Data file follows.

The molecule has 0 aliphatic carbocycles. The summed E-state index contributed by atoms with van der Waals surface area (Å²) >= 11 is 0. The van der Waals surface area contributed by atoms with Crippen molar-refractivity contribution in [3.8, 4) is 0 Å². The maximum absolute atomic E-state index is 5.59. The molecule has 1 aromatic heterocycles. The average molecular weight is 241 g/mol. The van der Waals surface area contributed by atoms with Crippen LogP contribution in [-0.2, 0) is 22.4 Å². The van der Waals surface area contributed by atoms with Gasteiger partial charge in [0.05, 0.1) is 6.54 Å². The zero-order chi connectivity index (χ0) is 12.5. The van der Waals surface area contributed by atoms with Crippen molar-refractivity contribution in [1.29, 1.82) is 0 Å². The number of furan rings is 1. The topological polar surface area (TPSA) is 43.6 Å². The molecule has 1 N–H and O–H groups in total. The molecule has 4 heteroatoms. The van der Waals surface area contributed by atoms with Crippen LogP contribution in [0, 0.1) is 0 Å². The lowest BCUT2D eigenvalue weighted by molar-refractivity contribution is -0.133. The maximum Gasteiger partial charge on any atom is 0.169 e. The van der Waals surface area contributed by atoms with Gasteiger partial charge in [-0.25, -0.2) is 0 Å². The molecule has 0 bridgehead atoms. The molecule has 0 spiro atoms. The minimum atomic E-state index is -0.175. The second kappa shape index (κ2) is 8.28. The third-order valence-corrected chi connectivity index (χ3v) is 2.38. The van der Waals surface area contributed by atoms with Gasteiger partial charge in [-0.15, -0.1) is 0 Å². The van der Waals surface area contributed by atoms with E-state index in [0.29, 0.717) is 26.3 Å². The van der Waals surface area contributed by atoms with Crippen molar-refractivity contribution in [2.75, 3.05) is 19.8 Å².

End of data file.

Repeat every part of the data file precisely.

The molecule has 0 aliphatic carbocycles. The summed E-state index contributed by atoms with van der Waals surface area (Å²) >= 11 is 0. The van der Waals surface area contributed by atoms with Crippen molar-refractivity contribution in [3.8, 4) is 0 Å². The maximum absolute atomic E-state index is 5.59. The molecule has 1 aromatic heterocycles. The average molecular weight is 241 g/mol. The van der Waals surface area contributed by atoms with Crippen LogP contribution in [-0.2, 0) is 22.4 Å². The van der Waals surface area contributed by atoms with Gasteiger partial charge in [0.05, 0.1) is 6.54 Å². The zero-order chi connectivity index (χ0) is 12.5. The van der Waals surface area contributed by atoms with Crippen molar-refractivity contribution in [1.29, 1.82) is 0 Å². The number of furan rings is 1. The topological polar surface area (TPSA) is 43.6 Å². The molecule has 1 N–H and O–H groups in total. The molecule has 4 heteroatoms. The van der Waals surface area contributed by atoms with Crippen LogP contribution in [0, 0.1) is 0 Å². The lowest BCUT2D eigenvalue weighted by molar-refractivity contribution is -0.133. The maximum Gasteiger partial charge on any atom is 0.169 e. The van der Waals surface area contributed by atoms with Gasteiger partial charge in [-0.25, -0.2) is 0 Å². The molecule has 0 bridgehead atoms. The molecule has 0 spiro atoms. The minimum atomic E-state index is -0.175. The second kappa shape index (κ2) is 8.28. The third-order valence-corrected chi connectivity index (χ3v) is 2.38. The van der Waals surface area contributed by atoms with Gasteiger partial charge in [-0.15, -0.1) is 0 Å². The van der Waals surface area contributed by atoms with E-state index in [0.29, 0.717) is 26.3 Å². The van der Waals surface area contributed by atoms with Crippen molar-refractivity contribution in [2.75, 3.05) is 19.8 Å².